By Jeremy Hallock
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You can bestow the title of History's Greatest Rock Guitarist upon Jeff Beck, and few could provide a convincing argument to the contrary. He produces his wizardry "naturally"--merely using a modified Stratocaster and Marshall JCM 2000. Which means he could sit down with your very own guitar and be just as astounding as with his own equipment; his gift is all in the head, hands and heart. So why he continues to hide his playing within a blanket of electronica is a mystery to longtime followers. And Beck still has his followers, generations of guitarists who regard him as Ax Murderer Number One.
Beck always goes for the throat. Hence, he hits his greatest one-note feedback yet at the crescendo of "Rollin' and Tumblin'," the standout track on his latest Epic release, You Had It Coming. It is a rising scream laden with so many magical overtones that it soars to Homeric heights and yes, inspires a bit of hyperbole. This roar of feedback is 2001's update on the guitarist's consistent forays into uncharted feedback that hearken back to "Ain't Superstitious" in 1968.
You Had It Coming is Beck's follow-up to 1999's Who Else!, his first digital-age recordings. Eccentric edits and stuttering cacophonies of sound that come to crashing digital silences. Like Tom Waits, Beck seems to be a man drained of ideas grasping for new inspiration that isn't quite there. In Beck's case, it happens to be electronic innovation just for innovation's sake. Though trying to stay ahead of the times, the result sounds old and sterile, much like his empty fuzak albums of the '80s. The guitar playing, nevertheless, remains stellar, even when obscured behind a bed of house music. A second highlight on this otherwise numbing exercise in electronic sludge-funk is "Nadia." Composed by Indian musician (dot, not feather) Nitin Sawhney--whom Beck considers "a genius, like an Indian Stevie Wonder"--Beck has said that he almost crashed his car upon first hearing this composition on his stereo. While it's unlikely the track will affect your own driving, it still demonstrates a beautiful right-handed slide technique Beck has mastered. It's a perfect approximation of Indian raga-style riffing, albeit on a Stratocaster.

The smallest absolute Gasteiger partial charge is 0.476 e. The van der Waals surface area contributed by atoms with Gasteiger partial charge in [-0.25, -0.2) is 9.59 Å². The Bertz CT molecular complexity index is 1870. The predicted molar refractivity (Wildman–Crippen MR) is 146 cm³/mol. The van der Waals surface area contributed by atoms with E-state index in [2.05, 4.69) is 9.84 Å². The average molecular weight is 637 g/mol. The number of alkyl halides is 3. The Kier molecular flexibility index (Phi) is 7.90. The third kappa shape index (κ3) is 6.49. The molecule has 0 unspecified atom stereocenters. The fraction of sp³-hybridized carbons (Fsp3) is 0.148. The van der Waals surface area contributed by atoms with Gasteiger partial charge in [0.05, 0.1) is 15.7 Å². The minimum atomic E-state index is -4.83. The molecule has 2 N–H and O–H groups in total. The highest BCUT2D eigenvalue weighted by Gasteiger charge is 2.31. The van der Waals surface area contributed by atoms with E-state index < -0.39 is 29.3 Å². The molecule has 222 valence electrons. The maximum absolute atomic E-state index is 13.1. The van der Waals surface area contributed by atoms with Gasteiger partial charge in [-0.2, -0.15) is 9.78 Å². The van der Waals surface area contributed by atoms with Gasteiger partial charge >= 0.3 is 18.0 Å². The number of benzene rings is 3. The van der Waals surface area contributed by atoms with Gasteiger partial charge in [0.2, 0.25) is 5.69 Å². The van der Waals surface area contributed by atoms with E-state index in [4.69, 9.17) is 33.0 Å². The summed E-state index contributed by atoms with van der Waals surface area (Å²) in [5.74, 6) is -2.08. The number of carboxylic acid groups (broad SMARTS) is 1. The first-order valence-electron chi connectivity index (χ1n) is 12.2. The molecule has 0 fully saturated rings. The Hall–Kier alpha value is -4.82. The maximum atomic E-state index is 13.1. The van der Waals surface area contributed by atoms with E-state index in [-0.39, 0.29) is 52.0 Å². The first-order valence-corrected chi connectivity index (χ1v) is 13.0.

Humans often marvel at birdsong, and no one seems to have duplicated the unique musicianship. Though he's covered Lennon/McCartney songs since Blow By Blow, Beck's "Blackbird" is not the one by Paul. Instead, it is a duet with a feathered friend (uncredited, naturally) that also features an incredible slide technique approximating birdsong, if not in meter, at least in spirit. Great idea. In fact, it's probably the best idea he's had in a long, long time. Stick to the guitar, Jeffrey.